What we need:
- Bricked Asus RT-AC87 router
- A TFTP client, we will be using the OSX command line
- The MAC address of your Asus router, this can be found on a sticker on the bottom of the router, here’s an example:
You will want to start the process by bringing up Network Preferences, you can access this by right clicking the apple icon at the top left of your screen and selecting System Preferences>Network, or, if you’re using wifi you may see the wifi indicator at the top right of your screen, you can also right click here and select “Open Network Preferences…”. Go ahead and disable your wifi, it will only cause problems with this whole process. Once you have your wifi disabled and the Network Preferences applet is opened, select your ethernet adapter on the left side and select the dropdown on the right that says DHCP, this is where we will be setting the network adapter to use a static address instead of a dynamically allocated one. Configure your network adapter as follows:
After you have those values entered, be sure to hit the “Apply” button at the bottom right of the applet before proceeding. Now, we need to connect between the router and your mac, so go ahead and plug the ethernet cable in. Since the router is in a “bricked” state, you will notice that the ethernet interface only becomes “live” for a brief period of time before the router reboots, we will need to catch the router within that window in order to apply our next configuration changes. Be sure to have your router’s MAC address, this can be found on the label on the bottom of your router, as discussed previously. Looking at the ethernet adapter in the Network configuration applet you will notice that it says “Not Connected”, signifying that we are, obviously, not connected, there is also a red dot net to the adapter, which turns green when connected. Now, you need to open terminal, and ready the following command, you will need your routers MAC address for this step, for this article, I will use the fake MAC 74:00:00:00:00:00:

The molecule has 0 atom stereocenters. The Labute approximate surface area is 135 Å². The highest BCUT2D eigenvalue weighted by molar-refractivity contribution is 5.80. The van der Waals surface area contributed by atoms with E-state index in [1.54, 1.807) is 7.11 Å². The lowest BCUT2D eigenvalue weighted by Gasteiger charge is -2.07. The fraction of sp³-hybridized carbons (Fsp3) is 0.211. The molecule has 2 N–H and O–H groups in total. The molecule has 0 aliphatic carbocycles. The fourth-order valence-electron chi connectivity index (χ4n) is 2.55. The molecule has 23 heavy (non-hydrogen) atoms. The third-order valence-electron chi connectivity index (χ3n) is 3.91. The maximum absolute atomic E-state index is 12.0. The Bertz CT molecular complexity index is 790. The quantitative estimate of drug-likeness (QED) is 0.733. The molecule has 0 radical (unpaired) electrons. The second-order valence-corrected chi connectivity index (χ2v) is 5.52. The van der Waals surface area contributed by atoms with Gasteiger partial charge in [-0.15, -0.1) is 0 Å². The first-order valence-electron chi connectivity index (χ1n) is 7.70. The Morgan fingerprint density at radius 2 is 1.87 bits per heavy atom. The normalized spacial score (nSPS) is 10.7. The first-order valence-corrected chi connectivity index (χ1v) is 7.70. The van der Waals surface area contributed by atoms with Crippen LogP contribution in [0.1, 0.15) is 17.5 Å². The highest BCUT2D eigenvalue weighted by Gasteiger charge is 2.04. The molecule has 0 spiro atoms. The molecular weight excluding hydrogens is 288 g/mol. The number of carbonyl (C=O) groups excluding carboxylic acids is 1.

sudo arp -s 192.168.1.12 74:00:00:00:00:00
Once you have the terminal open with that command readied, do not hit enter, instead, we are going to watch the Network configuration applet until we see the connection indicator light next to the Ethernet adapter go from red to green, then we will hit enter on the terminal. If you have entered the command successfully, you will simply be returned to the command prompt, if the network adapter is not live, meaning you have not timed it right, you will receive the following error:
cannot intuit interface index and type for 192.168.1.12
If this happens, re-queue the command in terminal, unplug power from your router, plug it back in and time again, there really is a fairly large window timing wise, you shouldn’t have a problem hitting it. What we have done is set a static route to our router, insuring that the interface is up in time to be able to issue the TFTP command we need to restore the firmware on our router.